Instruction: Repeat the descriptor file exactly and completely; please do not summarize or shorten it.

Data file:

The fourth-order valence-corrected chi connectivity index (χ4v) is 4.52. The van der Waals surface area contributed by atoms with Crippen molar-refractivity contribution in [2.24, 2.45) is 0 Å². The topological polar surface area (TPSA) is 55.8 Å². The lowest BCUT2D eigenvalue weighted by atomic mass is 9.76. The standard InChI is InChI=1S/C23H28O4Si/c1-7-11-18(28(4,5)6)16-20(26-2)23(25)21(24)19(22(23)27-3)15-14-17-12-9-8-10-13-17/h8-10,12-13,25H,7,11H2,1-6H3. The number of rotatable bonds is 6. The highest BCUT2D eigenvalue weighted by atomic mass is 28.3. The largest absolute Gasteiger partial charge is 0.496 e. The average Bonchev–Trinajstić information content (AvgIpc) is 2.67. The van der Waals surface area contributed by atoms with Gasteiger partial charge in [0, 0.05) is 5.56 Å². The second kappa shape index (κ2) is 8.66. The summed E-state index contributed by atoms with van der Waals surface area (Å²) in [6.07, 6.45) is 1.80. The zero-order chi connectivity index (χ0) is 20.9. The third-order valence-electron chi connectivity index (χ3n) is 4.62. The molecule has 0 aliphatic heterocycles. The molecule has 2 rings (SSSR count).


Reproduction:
The fourth-order valence-corrected chi connectivity index (χ4v) is 4.52. The van der Waals surface area contributed by atoms with Crippen molar-refractivity contribution in [2.24, 2.45) is 0 Å². The topological polar surface area (TPSA) is 55.8 Å². The lowest BCUT2D eigenvalue weighted by atomic mass is 9.76. The standard InChI is InChI=1S/C23H28O4Si/c1-7-11-18(28(4,5)6)16-20(26-2)23(25)21(24)19(22(23)27-3)15-14-17-12-9-8-10-13-17/h8-10,12-13,25H,7,11H2,1-6H3. The number of rotatable bonds is 6. The highest BCUT2D eigenvalue weighted by atomic mass is 28.3. The largest absolute Gasteiger partial charge is 0.496 e. The average Bonchev–Trinajstić information content (AvgIpc) is 2.67. The van der Waals surface area contributed by atoms with Gasteiger partial charge in [0, 0.05) is 5.56 Å². The second kappa shape index (κ2) is 8.66. The summed E-state index contributed by atoms with van der Waals surface area (Å²) in [6.07, 6.45) is 1.80. The zero-order chi connectivity index (χ0) is 20.9. The third-order valence-electron chi connectivity index (χ3n) is 4.62. The molecule has 0 aliphatic heterocycles. The molecule has 2 rings (SSSR count).